South Carolina cancels women’s basketball series with BYU over alleged racial incident

In this March 27, 2022 file photo, South Carolina coach Dawn Staley speaks with an official during the first half of a college basketball game against Creighton during the NCAA Tournament Elite 8 round game in Greensboro, N.C. Conversation (Gerry Broome, Associated Press)

Estimated reading time: 3-4 minutes

PROVO – The aftermath of an alleged racial incident during last week’s BYU women’s volleyball game against Duke was tragically injured Friday afternoon.

South Carolina has canceled the home and home women’s basketball series with the Cougars, effective immediately, head coach Dwayne Staley announced in a statement.

The Gamecocks plan to start a two-game series on Nov. 7 against BYU (home opener in Columbia, South Carolina) and return to Provo for the 2023-24 season. The school said a new opponent for the competition has not yet been identified.

“As a head coach, it’s my job to do what’s best for my players and staff,” Staley said in a statement released by South Carolina. “The events at Brigham Young University have made me re-evaluate our home and home, and I don’t think this is the right time for us to be part of this series.”

South Carolina athletic director Ray Tanner said he supports the coach’s decision.

“Dawn and I discussed her thoughts on the situation,” Tanner said in a statement. “I support Dawn and all our coaches who have the right to arrange the games and opponents that are best for their teams.”

Staley cites an incident at BYU’s home volleyball game against Duke, where sophomore Rachel Richardson claimed a fan used racial slurs against her and other black Duke teammates as a reason to cancel the series . Brigham Young University athletic director Tom Holmer and other officials were quick to condemn racism as they launched the investigation, which led to a Duke claim that a fan said the slur was banned from campus sports indefinitely.

“I ask everyone at all of our games that represent BYU that you will have the courage to stand up and be able to take care of each other,” Holmoe told a small crowd, not the record attendance of 5,700. Smith Field last Friday night, “It’s more about the guests, and we invite the guests who come here to play so we can be disciples of Christ and show it in every way.”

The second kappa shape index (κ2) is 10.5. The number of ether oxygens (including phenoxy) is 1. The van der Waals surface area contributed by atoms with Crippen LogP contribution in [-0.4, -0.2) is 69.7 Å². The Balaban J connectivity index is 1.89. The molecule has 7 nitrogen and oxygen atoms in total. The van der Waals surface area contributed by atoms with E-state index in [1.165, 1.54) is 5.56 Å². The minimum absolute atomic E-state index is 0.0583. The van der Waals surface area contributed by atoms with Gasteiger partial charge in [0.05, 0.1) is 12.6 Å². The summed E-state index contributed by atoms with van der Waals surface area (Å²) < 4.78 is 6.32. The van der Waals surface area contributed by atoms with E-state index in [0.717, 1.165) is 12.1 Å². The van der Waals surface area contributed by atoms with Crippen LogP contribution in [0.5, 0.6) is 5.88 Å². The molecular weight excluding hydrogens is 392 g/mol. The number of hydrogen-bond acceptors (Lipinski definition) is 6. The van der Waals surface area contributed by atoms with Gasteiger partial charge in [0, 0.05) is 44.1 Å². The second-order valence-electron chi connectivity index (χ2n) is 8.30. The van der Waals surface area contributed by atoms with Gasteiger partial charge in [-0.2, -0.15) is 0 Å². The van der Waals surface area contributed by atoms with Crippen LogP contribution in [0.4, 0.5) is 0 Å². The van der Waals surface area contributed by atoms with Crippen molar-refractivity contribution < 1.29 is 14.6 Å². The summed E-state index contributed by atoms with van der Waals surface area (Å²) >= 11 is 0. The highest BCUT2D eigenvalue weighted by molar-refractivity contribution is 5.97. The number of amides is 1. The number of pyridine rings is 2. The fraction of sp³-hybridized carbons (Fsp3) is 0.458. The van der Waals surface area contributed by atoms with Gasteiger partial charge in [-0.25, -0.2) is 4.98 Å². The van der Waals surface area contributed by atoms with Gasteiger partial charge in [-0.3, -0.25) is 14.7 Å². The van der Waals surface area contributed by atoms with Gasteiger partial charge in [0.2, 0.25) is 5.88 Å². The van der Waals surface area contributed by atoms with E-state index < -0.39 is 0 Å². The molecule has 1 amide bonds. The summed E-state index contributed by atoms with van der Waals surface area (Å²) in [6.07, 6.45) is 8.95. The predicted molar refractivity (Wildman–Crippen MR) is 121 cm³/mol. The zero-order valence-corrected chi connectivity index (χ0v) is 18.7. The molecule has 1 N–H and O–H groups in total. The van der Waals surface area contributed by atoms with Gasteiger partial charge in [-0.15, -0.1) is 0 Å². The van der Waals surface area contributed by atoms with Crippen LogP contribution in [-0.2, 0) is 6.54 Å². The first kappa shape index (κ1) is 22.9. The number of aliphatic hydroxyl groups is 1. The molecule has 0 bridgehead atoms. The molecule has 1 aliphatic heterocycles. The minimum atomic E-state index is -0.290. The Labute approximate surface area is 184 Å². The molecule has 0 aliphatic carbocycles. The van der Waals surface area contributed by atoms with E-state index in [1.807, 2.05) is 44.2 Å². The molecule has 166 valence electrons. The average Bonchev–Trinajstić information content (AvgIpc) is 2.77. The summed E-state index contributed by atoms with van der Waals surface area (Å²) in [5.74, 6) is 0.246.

BYU Police revealed in an incident report that the department found no direct evidence of the defamation, and that responding officers did not believe the fan — who was not a BYU student but was sitting or standing near the BYU student area — used defamation.

A day after the incident, Holmoe addressed the BYU student department, urging them to respect their guests on campus, especially athletes from other schools. BYU has updated its Fan Code of Conduct, which is read at every campus sporting event, starting with Monday’s women’s soccer game and continuing through this week’s BYU Nike Invitational Women’s Volleyball Championship in Provo.

That game, like last Saturday’s game, will be played without the student area behind the servers on the south side of Smith Arena. BYU said it has not yet determined how the space will be used in the future, but it will be reserved for non-competing teams to scout opponents during the invitational.

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A proud graduate of Syracuse University, Sean Walker has been covering BYU for since 2015, while also working on prep, education, and whatever else his editors have assigned him.

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